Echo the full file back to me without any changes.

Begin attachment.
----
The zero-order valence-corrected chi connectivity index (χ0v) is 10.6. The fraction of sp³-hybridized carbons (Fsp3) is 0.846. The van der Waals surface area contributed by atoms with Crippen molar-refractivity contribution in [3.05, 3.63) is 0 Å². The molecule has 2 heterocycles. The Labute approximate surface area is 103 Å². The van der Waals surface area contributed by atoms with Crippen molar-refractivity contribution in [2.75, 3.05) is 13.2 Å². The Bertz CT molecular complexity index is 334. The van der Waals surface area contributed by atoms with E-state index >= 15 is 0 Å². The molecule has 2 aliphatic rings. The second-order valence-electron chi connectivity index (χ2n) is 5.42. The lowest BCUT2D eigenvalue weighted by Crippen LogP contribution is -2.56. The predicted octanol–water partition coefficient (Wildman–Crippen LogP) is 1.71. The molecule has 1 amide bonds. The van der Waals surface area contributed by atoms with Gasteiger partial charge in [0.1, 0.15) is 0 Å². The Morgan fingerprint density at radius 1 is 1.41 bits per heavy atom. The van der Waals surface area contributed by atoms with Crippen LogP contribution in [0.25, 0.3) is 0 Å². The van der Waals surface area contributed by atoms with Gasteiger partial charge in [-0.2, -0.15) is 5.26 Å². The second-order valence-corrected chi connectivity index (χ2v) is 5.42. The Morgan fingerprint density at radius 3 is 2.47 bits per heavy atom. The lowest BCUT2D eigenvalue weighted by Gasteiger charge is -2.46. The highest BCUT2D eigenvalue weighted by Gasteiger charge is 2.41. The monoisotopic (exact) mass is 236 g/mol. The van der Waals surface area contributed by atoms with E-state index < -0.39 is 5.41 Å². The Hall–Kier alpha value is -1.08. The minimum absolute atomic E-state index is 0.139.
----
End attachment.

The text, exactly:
The zero-order valence-corrected chi connectivity index (χ0v) is 10.6. The fraction of sp³-hybridized carbons (Fsp3) is 0.846. The van der Waals surface area contributed by atoms with Crippen molar-refractivity contribution in [3.05, 3.63) is 0 Å². The molecule has 2 heterocycles. The Labute approximate surface area is 103 Å². The van der Waals surface area contributed by atoms with Crippen molar-refractivity contribution in [2.75, 3.05) is 13.2 Å². The Bertz CT molecular complexity index is 334. The van der Waals surface area contributed by atoms with E-state index >= 15 is 0 Å². The molecule has 2 aliphatic rings. The second-order valence-electron chi connectivity index (χ2n) is 5.42. The lowest BCUT2D eigenvalue weighted by Crippen LogP contribution is -2.56. The predicted octanol–water partition coefficient (Wildman–Crippen LogP) is 1.71. The molecule has 1 amide bonds. The van der Waals surface area contributed by atoms with Gasteiger partial charge in [0.1, 0.15) is 0 Å². The Morgan fingerprint density at radius 1 is 1.41 bits per heavy atom. The van der Waals surface area contributed by atoms with Crippen LogP contribution in [0.25, 0.3) is 0 Å². The van der Waals surface area contributed by atoms with Gasteiger partial charge in [-0.2, -0.15) is 5.26 Å². The second-order valence-corrected chi connectivity index (χ2v) is 5.42. The Morgan fingerprint density at radius 3 is 2.47 bits per heavy atom. The lowest BCUT2D eigenvalue weighted by Gasteiger charge is -2.46. The highest BCUT2D eigenvalue weighted by Gasteiger charge is 2.41. The monoisotopic (exact) mass is 236 g/mol. The van der Waals surface area contributed by atoms with E-state index < -0.39 is 5.41 Å². The Hall–Kier alpha value is -1.08. The minimum absolute atomic E-state index is 0.139.